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Nwinee v. St. Louis Developmental Disabilities Treatment Centers

United States District Court, E.D. Missouri, Eastern Division

June 21, 2019




         This matter is before the Court on defendants' motion to compel plaintiff's responses to interrogatories and requests for production. Plaintiff has filed a response. The parties have consented to the jurisdiction of the undersigned United States Magistrate Judge pursuant to 28 U.S.C. § 636(c).

         I. Background

         Plaintiff Pius Barikpoa Nwinee, who proceeds pro se, has been employed since June 2012 as a Developmental Assistant by defendant St. Louis Developmental Disabilities Treatment Center. He alleges that he has been denied the opportunity to interview for supervisory positions based on his race and national origin. He asserts claims under Title VII of the Civil Rights Act, 42 U.S.C. §§ 2000e, et seq., and the “Missouri Civil Rights Act.”

         On January 31, 2019, defendants propounded their first sets of interrogatories and requests for production. In his responses provided on March 4, 2019, plaintiff failed to answer or gave incomplete responses to many of the requests. After a number of phone conversations, plaintiff provided supplemental responses to interrogatories and produced some documents. Defendants argue that his responses remain incomplete or are otherwise deficient and, further, that plaintiff has waived the right to object.

         II. Legal Standard

         Rule 37 of the Federal Rules of Civil Procedure governs motions to compel discovery. See Fed.R.Civ.P. 37(a)(1) (“On notice to other parties and all affected persons, a party may move for an order compelling disclosure or discovery.”). Rule 26 governs the scope of discovery and provides that:

Parties may obtain discovery regarding any nonprivileged matter that is relevant to any party's claim or defense and proportional to the needs of the case, considering the importance of the issues at stake in the action, the amount in controversy, the parties' relative access to relevant information, the parties' resources, the importance of the discovery in resolving the issues, and whether the burden or expense of the proposed discovery outweighs its likely benefit. Information within this scope of discovery need not be admissible in evidence to be discoverable.

Fed. R. Civ. P. 26(b)(1). “Some threshold showing of relevance must be made before parties are required to open wide the doors of discovery and to produce a variety of information which does not reasonably bear upon the issues in the case.” Morrison v. Hale, No. 4:17-CV-875-NAB, 2018 WL 1792208, at *1 (E.D. Mo. Apr. 16, 2018) (quoting Hofer v. Mack Trucks, Inc., 981 F.2d 377, 380 (8th Cir. 1992). “Upon a showing by the requesting party that the discovery is relevant, the burden is on the party resisting discovery to explain why discovery should be limited.” Id. (quoting CitiMortgage, Inc. v. Allied Mortg. Group, Inc., 4:10CV1863 JAR, 2012 WL 1554908, at *2 (E.D. Mo. May 1, 2012)). In addition, Rule 26(b)(1) requires that the requested information be proportional to the needs of the case, giving due consideration to the importance of the information, issues of access, and the balance between the burden of production and expense and the benefit of the information. Amador v. U.S. Bank Nat'l Ass'n, No. CV 16-00600 (SRN/HB), 2017 WL 5151680, at *5 (D. Minn. Nov. 6, 2017). Thus, district courts are empowered to limit the scope of allowable discovery if “the discovery sought is unreasonably cumulative or duplicative, or is obtainable from some other source that is more convenient, less burdensome, or less expensive.” Fed.R.Civ.P. 26(b)(2)(C).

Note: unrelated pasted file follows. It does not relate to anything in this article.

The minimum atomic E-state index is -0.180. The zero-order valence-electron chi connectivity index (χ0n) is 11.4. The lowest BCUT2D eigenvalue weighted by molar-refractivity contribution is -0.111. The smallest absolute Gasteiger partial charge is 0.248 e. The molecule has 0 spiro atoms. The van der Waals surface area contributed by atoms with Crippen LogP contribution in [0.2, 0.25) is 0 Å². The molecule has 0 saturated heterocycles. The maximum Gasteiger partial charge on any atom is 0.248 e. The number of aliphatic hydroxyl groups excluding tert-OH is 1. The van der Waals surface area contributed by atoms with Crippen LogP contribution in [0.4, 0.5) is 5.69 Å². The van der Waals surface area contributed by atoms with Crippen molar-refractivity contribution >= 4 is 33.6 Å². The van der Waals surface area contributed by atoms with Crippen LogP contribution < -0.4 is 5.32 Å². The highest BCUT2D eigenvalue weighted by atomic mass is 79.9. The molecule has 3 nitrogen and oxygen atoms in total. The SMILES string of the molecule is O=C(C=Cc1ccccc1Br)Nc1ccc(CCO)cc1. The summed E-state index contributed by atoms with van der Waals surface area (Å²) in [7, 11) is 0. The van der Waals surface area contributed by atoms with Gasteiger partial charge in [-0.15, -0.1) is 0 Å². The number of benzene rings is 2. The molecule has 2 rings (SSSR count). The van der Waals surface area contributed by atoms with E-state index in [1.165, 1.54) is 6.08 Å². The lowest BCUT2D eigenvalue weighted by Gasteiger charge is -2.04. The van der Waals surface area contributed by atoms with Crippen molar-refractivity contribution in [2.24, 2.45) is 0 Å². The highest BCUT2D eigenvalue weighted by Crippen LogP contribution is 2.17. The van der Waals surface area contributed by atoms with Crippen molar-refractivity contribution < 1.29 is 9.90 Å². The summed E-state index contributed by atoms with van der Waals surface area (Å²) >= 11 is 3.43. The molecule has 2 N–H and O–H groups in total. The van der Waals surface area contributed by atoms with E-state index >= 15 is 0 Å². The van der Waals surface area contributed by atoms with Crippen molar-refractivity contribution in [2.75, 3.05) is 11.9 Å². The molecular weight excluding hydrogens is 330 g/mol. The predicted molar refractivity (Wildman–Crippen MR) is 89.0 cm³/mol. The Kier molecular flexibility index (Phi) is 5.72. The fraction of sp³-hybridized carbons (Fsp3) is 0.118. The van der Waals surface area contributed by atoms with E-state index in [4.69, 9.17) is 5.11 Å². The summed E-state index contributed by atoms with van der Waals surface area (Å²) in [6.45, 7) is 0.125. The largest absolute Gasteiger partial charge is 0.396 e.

Defendants argue that plaintiff waived all objections to the interrogatories and requests for production of documents by failing to assert them in a timely manner or state them with specificity. See Fed.R.Civ.P. 33(b)(4) and 34(b)(2). Rule 33(b)(4) provides that “[a]ll grounds for an objection to an interrogatory must be stated with specificity. Any ground not stated in a timely objection is waived unless the court, for good cause, excuses the failure.” Fed.R.Civ.P. 33(b)(4); see also BancorpSouth Bank v. RWM Props. II, LLC, No. 4:11-CV-373 (JCH), 2012 WL 3939972, at *1 (E.D. Mo. Sept. 10, 2012) (“Even an objection that the information sought is privileged is waived by a failure to make it within the proper time limits.”). Similarly, Rule 34(b)(2)(B) requires that objections to requests for production of documents be stated with specificity. Unlike Rule 33(b)(4), however, Rule 34 does not explicitly provide untimely objections results in waiver of those objections. See Klein v. Affiliated Grp., Inc., No. 18-CV-949 DWF/ECW, 2019 WL 1307884, at *5 (D. Minn. Mar. 22, 2019). Nonetheless, “courts uniformly conclude that an objection [to either] may be waived if it is not timely raised and good cause for the delay is not shown.” Parshall v. Menard, Inc., No. 4:16-CV-828 (CEJ), 2016 WL 7188125, at *1 (E.D. Mo. Dec. 12, 2016) (string cite omitted); see also Klein, 2019 WL 1307884, at *5 (citing cases from D. Minn.).

         After reviewing defendants' discovery requests and plaintiff's responses and supplemental responses, the Court believes that the issues raised are most efficiently addressed at a hearing. Defendants should be prepared to briefly address the relevance of their requests. Plaintiff should be prepared to provide complete responses to the disputed discovery requests.

         Accordingly, IT IS HEREBY ORDERED that this matter is set for hearing on Tuesday, ...

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